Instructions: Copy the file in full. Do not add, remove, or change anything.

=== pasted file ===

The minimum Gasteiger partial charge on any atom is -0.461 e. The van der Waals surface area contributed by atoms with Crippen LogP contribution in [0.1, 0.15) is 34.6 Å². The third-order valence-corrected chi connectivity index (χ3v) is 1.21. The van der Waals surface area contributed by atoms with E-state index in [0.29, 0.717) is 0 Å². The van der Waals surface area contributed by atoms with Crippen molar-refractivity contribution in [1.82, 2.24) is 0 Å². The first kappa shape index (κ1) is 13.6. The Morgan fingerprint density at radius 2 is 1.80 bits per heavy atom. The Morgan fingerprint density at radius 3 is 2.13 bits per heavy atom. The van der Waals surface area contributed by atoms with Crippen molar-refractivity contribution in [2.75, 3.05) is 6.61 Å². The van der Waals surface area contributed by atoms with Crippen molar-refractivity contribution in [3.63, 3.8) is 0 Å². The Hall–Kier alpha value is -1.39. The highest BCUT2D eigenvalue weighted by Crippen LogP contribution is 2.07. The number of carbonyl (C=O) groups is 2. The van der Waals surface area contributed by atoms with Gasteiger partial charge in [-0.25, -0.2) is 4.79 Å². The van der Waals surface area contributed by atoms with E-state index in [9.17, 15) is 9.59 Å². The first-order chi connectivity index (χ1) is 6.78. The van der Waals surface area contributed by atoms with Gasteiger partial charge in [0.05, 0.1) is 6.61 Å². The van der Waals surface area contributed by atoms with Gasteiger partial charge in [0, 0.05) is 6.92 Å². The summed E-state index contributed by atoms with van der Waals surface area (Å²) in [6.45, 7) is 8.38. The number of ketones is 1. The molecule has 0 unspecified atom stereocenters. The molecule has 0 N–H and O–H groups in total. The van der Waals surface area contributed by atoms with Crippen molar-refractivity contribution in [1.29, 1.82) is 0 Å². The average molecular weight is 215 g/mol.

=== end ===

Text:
The minimum Gasteiger partial charge on any atom is -0.461 e. The van der Waals surface area contributed by atoms with Crippen LogP contribution in [0.1, 0.15) is 34.6 Å². The third-order valence-corrected chi connectivity index (χ3v) is 1.21. The van der Waals surface area contributed by atoms with E-state index in [0.29, 0.717) is 0 Å². The van der Waals surface area contributed by atoms with Crippen molar-refractivity contribution in [1.82, 2.24) is 0 Å². The first kappa shape index (κ1) is 13.6. The Morgan fingerprint density at radius 2 is 1.80 bits per heavy atom. The Morgan fingerprint density at radius 3 is 2.13 bits per heavy atom. The van der Waals surface area contributed by atoms with Crippen molar-refractivity contribution in [2.75, 3.05) is 6.61 Å². The van der Waals surface area contributed by atoms with Crippen molar-refractivity contribution in [3.63, 3.8) is 0 Å². The Hall–Kier alpha value is -1.39. The highest BCUT2D eigenvalue weighted by Crippen LogP contribution is 2.07. The number of carbonyl (C=O) groups is 2. The van der Waals surface area contributed by atoms with Gasteiger partial charge in [-0.25, -0.2) is 4.79 Å². The van der Waals surface area contributed by atoms with E-state index in [9.17, 15) is 9.59 Å². The first-order chi connectivity index (χ1) is 6.78. The van der Waals surface area contributed by atoms with Gasteiger partial charge in [0.05, 0.1) is 6.61 Å². The van der Waals surface area contributed by atoms with Gasteiger partial charge in [0, 0.05) is 6.92 Å². The summed E-state index contributed by atoms with van der Waals surface area (Å²) in [6.45, 7) is 8.38. The number of ketones is 1. The molecule has 0 unspecified atom stereocenters. The molecule has 0 N–H and O–H groups in total. The van der Waals surface area contributed by atoms with Crippen molar-refractivity contribution in [1.29, 1.82) is 0 Å². The average molecular weight is 215 g/mol.